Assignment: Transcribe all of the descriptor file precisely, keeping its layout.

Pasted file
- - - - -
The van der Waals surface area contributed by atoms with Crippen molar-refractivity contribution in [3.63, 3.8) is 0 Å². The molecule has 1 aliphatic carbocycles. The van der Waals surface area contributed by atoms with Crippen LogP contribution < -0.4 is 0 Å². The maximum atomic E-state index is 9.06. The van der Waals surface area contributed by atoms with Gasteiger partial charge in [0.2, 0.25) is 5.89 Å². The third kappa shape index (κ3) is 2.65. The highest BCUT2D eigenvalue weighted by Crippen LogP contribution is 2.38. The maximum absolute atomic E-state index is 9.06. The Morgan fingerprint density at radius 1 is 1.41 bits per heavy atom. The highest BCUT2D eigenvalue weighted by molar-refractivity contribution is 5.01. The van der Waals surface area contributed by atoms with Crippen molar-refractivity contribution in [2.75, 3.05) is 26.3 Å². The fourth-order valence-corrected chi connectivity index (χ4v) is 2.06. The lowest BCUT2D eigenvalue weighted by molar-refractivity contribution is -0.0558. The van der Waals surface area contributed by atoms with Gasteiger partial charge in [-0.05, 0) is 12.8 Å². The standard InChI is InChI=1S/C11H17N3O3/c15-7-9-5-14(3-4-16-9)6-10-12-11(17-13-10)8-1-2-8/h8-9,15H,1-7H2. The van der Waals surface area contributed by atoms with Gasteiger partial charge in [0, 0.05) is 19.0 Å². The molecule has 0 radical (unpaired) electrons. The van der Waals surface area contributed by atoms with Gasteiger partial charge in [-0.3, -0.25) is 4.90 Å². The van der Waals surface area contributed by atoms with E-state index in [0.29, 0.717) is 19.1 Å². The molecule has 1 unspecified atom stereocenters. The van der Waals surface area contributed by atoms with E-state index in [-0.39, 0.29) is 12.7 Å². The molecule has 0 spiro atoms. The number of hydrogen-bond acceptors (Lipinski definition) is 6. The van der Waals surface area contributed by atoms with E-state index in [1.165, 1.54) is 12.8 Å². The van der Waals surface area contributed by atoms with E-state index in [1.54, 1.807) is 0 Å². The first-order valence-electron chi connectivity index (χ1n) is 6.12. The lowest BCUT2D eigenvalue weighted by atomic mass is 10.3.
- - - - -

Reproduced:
The van der Waals surface area contributed by atoms with Crippen molar-refractivity contribution in [3.63, 3.8) is 0 Å². The molecule has 1 aliphatic carbocycles. The van der Waals surface area contributed by atoms with Crippen LogP contribution < -0.4 is 0 Å². The maximum atomic E-state index is 9.06. The van der Waals surface area contributed by atoms with Gasteiger partial charge in [0.2, 0.25) is 5.89 Å². The third kappa shape index (κ3) is 2.65. The highest BCUT2D eigenvalue weighted by Crippen LogP contribution is 2.38. The maximum absolute atomic E-state index is 9.06. The Morgan fingerprint density at radius 1 is 1.41 bits per heavy atom. The highest BCUT2D eigenvalue weighted by molar-refractivity contribution is 5.01. The van der Waals surface area contributed by atoms with Crippen molar-refractivity contribution in [2.75, 3.05) is 26.3 Å². The fourth-order valence-corrected chi connectivity index (χ4v) is 2.06. The lowest BCUT2D eigenvalue weighted by molar-refractivity contribution is -0.0558. The van der Waals surface area contributed by atoms with Gasteiger partial charge in [-0.05, 0) is 12.8 Å². The standard InChI is InChI=1S/C11H17N3O3/c15-7-9-5-14(3-4-16-9)6-10-12-11(17-13-10)8-1-2-8/h8-9,15H,1-7H2. The van der Waals surface area contributed by atoms with Gasteiger partial charge in [0, 0.05) is 19.0 Å². The molecule has 0 radical (unpaired) electrons. The van der Waals surface area contributed by atoms with Gasteiger partial charge in [-0.3, -0.25) is 4.90 Å². The van der Waals surface area contributed by atoms with E-state index in [0.29, 0.717) is 19.1 Å². The molecule has 1 unspecified atom stereocenters. The van der Waals surface area contributed by atoms with E-state index in [-0.39, 0.29) is 12.7 Å². The molecule has 0 spiro atoms. The number of hydrogen-bond acceptors (Lipinski definition) is 6. The van der Waals surface area contributed by atoms with E-state index in [1.165, 1.54) is 12.8 Å². The van der Waals surface area contributed by atoms with E-state index in [1.54, 1.807) is 0 Å². The first-order valence-electron chi connectivity index (χ1n) is 6.12. The lowest BCUT2D eigenvalue weighted by atomic mass is 10.3.